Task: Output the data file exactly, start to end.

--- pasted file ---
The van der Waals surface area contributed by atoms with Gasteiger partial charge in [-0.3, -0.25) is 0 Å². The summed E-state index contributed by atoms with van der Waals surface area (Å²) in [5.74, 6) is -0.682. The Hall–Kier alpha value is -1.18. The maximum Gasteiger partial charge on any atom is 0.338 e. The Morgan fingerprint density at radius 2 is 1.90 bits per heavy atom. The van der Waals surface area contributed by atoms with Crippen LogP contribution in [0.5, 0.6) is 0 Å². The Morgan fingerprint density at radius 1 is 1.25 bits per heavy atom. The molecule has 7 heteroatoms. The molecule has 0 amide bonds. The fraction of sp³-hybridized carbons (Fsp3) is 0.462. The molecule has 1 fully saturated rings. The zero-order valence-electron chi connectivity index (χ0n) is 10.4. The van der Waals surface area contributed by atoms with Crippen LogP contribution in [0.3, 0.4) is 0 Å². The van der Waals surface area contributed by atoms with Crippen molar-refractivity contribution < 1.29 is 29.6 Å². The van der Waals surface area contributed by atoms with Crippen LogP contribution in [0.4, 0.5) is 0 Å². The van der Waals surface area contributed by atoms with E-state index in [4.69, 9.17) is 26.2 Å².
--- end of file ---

The van der Waals surface area contributed by atoms with Gasteiger partial charge in [-0.3, -0.25) is 0 Å². The summed E-state index contributed by atoms with van der Waals surface area (Å²) in [5.74, 6) is -0.682. The Hall–Kier alpha value is -1.18. The maximum Gasteiger partial charge on any atom is 0.338 e. The Morgan fingerprint density at radius 2 is 1.90 bits per heavy atom. The van der Waals surface area contributed by atoms with Crippen LogP contribution in [0.5, 0.6) is 0 Å². The Morgan fingerprint density at radius 1 is 1.25 bits per heavy atom. The molecule has 7 heteroatoms. The molecule has 0 amide bonds. The fraction of sp³-hybridized carbons (Fsp3) is 0.462. The molecule has 1 fully saturated rings. The zero-order valence-electron chi connectivity index (χ0n) is 10.4. The van der Waals surface area contributed by atoms with Crippen LogP contribution in [0.3, 0.4) is 0 Å². The van der Waals surface area contributed by atoms with Crippen molar-refractivity contribution < 1.29 is 29.6 Å². The van der Waals surface area contributed by atoms with Crippen LogP contribution in [0.4, 0.5) is 0 Å². The van der Waals surface area contributed by atoms with E-state index in [4.69, 9.17) is 26.2 Å².